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Bananas: Africa forced to innovate

Loeillet D., Imbert E., Sanchez C.. 2010. In : Dubois T. (ed.), Hauser S. (ed.), Staver Charles (ed.), Coyne D. (ed.). Proceedings of the International Conference on banana and plantain in Africa : harnessing international partnerships to increase research impact, Mombasa, Kenya, October 5-9, 2008. Louvain : ISHS [Belgique], p. 169-174. (Acta Horticulturae, 879). International Conference on Banana and Plantain in Africa: Harnessing international partnerships to increase research impact, 2008-10-05/2008-10-09, Mombasa (Kenya).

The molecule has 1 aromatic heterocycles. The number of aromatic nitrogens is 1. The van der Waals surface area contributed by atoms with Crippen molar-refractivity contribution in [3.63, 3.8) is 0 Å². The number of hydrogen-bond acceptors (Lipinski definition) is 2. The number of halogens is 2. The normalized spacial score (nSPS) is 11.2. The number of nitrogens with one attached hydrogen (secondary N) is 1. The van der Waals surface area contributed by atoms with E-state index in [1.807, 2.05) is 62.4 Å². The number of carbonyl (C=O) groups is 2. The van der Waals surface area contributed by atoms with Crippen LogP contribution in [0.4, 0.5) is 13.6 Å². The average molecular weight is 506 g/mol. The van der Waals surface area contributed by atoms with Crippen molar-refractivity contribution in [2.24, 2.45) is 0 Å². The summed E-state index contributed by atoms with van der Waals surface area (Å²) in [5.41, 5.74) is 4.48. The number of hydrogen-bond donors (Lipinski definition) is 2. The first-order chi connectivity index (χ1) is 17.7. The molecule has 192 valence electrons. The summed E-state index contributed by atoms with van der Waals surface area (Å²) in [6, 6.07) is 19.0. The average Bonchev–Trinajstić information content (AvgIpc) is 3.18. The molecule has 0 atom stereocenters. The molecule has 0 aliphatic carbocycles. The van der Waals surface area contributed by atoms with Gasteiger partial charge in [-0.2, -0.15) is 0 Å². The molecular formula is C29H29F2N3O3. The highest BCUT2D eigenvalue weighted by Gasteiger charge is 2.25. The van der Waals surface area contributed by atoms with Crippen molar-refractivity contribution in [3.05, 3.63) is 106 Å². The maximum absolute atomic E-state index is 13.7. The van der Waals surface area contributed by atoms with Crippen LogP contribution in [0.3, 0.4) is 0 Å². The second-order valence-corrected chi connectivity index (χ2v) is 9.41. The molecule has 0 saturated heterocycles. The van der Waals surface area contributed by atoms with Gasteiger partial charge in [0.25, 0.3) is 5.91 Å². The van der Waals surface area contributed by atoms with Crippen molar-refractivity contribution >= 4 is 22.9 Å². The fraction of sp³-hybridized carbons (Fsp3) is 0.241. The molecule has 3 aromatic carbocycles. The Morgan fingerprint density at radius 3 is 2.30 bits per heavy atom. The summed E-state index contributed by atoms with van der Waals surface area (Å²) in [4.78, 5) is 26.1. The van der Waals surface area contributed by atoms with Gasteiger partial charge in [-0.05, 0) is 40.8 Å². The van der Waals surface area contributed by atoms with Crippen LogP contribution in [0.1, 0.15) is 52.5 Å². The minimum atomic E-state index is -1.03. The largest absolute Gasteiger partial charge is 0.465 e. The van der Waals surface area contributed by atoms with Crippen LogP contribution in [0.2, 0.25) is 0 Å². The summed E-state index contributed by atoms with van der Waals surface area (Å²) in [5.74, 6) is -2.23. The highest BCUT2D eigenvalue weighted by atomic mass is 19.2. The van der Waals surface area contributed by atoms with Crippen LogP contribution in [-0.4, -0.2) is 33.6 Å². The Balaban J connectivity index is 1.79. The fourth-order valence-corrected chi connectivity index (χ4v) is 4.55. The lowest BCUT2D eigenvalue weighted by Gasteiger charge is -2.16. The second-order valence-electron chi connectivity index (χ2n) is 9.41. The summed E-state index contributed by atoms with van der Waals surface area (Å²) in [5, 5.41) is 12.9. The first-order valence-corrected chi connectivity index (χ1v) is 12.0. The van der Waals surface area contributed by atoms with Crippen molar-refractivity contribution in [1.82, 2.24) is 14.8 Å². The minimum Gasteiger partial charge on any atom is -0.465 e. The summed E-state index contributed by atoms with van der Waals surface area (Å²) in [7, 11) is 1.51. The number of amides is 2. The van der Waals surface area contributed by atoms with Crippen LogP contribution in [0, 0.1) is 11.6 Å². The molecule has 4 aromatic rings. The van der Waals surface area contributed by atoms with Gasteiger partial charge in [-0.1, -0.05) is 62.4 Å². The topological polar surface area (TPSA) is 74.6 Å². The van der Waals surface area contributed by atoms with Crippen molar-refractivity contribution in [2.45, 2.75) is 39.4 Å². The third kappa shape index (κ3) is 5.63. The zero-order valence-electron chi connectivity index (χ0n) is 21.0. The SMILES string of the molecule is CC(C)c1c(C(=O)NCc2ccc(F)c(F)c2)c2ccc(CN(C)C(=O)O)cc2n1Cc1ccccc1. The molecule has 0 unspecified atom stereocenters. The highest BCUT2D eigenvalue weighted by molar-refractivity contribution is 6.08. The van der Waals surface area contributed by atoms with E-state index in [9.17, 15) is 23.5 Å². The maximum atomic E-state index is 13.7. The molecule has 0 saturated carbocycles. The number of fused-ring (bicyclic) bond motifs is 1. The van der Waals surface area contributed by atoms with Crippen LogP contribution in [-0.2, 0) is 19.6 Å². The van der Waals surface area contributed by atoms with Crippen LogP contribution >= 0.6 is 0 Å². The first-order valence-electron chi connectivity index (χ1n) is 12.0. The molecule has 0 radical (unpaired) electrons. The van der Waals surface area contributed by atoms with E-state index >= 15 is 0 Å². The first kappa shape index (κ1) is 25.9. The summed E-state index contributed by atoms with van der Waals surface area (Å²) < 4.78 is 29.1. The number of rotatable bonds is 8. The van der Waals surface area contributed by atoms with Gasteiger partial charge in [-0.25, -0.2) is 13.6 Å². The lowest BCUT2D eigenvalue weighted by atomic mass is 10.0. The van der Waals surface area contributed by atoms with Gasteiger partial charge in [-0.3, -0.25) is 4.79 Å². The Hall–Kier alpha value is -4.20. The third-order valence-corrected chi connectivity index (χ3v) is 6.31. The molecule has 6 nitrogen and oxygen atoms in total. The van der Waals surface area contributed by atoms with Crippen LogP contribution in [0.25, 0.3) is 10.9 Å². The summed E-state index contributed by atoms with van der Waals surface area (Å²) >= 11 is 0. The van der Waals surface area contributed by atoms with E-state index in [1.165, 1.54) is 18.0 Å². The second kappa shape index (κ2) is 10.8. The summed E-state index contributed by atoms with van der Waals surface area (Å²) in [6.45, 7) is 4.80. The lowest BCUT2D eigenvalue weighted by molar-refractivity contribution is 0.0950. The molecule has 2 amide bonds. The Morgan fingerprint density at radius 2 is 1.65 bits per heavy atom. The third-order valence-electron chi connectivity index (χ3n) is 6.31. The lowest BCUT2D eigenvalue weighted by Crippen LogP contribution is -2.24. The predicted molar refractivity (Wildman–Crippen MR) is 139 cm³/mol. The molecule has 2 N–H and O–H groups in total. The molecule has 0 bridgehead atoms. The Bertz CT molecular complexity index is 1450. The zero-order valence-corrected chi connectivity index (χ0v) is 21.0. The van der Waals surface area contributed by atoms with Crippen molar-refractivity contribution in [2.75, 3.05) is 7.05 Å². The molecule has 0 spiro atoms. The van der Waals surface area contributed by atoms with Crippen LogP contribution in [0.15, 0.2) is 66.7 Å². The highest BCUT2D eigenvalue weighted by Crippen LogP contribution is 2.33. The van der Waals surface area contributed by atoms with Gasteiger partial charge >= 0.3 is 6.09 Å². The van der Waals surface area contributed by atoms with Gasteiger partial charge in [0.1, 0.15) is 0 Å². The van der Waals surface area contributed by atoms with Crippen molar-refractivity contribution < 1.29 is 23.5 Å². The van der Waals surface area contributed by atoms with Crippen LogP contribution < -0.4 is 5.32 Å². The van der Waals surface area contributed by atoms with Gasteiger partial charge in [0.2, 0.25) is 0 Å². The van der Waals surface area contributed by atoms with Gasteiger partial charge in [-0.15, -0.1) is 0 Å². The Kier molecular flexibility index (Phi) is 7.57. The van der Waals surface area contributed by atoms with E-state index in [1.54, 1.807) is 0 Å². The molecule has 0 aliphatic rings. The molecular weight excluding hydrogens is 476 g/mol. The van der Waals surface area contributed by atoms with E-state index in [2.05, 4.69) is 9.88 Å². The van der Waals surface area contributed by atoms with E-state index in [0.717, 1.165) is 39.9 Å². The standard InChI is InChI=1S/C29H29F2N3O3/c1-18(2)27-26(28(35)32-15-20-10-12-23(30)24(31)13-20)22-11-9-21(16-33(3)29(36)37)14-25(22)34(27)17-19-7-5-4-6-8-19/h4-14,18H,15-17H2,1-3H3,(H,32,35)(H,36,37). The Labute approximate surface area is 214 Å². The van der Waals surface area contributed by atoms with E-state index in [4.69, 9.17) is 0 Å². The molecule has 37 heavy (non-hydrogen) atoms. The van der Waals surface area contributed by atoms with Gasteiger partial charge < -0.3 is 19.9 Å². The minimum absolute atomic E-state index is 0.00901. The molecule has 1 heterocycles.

African bananas (Musa spp.) account for 11% of banana consumed in European Union (EU). Only dessert bananas (AAA genome) are shipped from Africa to EU and despite Africa being a major production zone for cooking banana (AAA-EA genome) and plantain (AAB genome) exports to EU of these types originate from Latin America (60,000 t/year). In regard to dessert banana, Cameroon and Ivory Coast have long monopolized African exports to the EU but since 2006 Ghana has began exportation. A small number of groups of operators, with strong links to European importers, control export chains and achieve greater profits through this route than offered by nearby markets. African countries enjoy preferential access to the EU as part of the African, Caribbean and Pacific group of states (ACP countries) with favorable import tariffs under the 'duty free, quota free' (DFQF) regime. Economic partnership agreements (EPAs) between African countries and the EU have removed levies of ¿176 customs/t of ACP bananas imported (~¿160 million/year) and enhanced the competitive ability of African suppliers compared to suppliers from the dollar zone. However, in view of current market deregulation in the EU, continuation of the preferential treatment will be hard to defend and the significant tariff advantage for ACP suppliers is being questioned. Furthermore one of Africa's advantages over Latin America is its closeness to the European market but this is being threatened as intermediate freight-related costs have increased considerably in recent years. As a consequence of these changes the African banana-exporting sector must improve its competitiveness to safeguard its EU market. This can be achieved through production and market innovations which are discussed in this paper.
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